MPs slam Europe's plan for rejig of data protection law
Such rigidity will never be acceptable to us
A proposal to overhaul data protection law in Europe came under attack today from a panel of British MPs. The politicians have urged Brussels' justice commissioner Viviane Reding to rewrite her plan.
A scathing report published this morning by the House of Commons Justice Select Committee warned that Reding's proposed directive, in its current form, was too rigid and that it failed to address "national context" relating to how such legislation might fly in different parts of the European Union.
The MPs complained:
We regard as authoritative the UK Information Commissioner's assertion that the system set out in this draft Regulation 'cannot work' and is 'a regime which no-one will pay for', and we believe that the Commission needs to go back to the drawing board and devise a regime which is much less prescriptive, particularly in the processes and procedures it specifies.
They went on to accept that data protection law in the EU needed a shakeup and welcomed certain aspects of Reding's bill, but added that "the proposals do not allow for flexibility or discretion for businesses or other organisations which hold personal data, or for data protection authorities".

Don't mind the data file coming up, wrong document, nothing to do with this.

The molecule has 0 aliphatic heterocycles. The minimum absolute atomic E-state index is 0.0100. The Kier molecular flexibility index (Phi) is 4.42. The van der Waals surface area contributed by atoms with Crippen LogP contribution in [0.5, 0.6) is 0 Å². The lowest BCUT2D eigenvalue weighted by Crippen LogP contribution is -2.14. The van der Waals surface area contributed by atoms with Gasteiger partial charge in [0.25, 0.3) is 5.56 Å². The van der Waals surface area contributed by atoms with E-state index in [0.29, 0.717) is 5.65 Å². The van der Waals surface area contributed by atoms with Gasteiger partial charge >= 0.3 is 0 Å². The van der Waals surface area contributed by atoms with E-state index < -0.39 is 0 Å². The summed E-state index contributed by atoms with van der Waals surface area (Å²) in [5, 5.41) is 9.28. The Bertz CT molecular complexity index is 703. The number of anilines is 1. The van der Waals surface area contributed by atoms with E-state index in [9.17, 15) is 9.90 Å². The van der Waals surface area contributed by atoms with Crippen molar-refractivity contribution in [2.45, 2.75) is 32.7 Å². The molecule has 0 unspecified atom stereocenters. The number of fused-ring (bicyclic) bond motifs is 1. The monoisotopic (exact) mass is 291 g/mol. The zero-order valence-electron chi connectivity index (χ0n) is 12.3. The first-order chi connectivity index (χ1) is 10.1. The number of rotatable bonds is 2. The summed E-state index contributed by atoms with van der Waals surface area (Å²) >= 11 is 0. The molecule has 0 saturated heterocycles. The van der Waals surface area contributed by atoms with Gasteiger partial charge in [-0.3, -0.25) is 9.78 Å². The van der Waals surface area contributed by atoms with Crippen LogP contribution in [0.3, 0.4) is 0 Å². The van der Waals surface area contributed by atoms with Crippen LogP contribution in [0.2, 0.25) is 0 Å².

Reding - occasionally spotted having stern words about Britain's handling of sensitive information - laid out her proposals in January this year to update data protection law in the 27 member-states that make up the EU. She has long claimed to be a champion of the rights of the individual, but she is all for making concessions for businesses, too - a point that immediately led to allegations that the commissioner was watering down the bill to allay the fears of ad execs.
The full report can be viewed here. ®
Must try this next time I need a wage rise...
"Q115 Mr Llwyd: This leads me on to my next question. The Information Commissioner gave this Committee estimates of the impact on his office. He said that, if his office fulfilled the minimum duties required of them in the Regulation, they would in fact be seeking a 56% increase in funding amounting to £8.4 million. A more realistic estimate, given the new duties being imposed, could well turn out to be £28 million. The Commissioner said, memorably I think, "This system cannot work. Nobody will pay for it."
My question is: how will the Government fund the additional resources estimated at a minimum of £8.4 million that the Information Commissioner’s Office will require?"
"The Commissioner said, memorably I think, "This system cannot work. Nobody will pay for it.""
Shock, MP's try and make a fuxx in the only thing that is left to them.
Simply put, MP's don't understand the DPA and if they did they would realise it is unknown to most, overused and badly abused by companies (like H&S) and every home user has no real idea that they openly break it or allow it to be broken by facebook, google and the new EA / Origin EULA etc.
They are already in the stick for the digitial britain fiasco (everyone has to be scanned, brought in by a non-elected person 1 week before election) and phorm (never resolved) so who is really gonna wonder why MP's kick off now?
Jobs worth perhaps because next year boundaries change and some are going to disappear, and because no one cares about them??????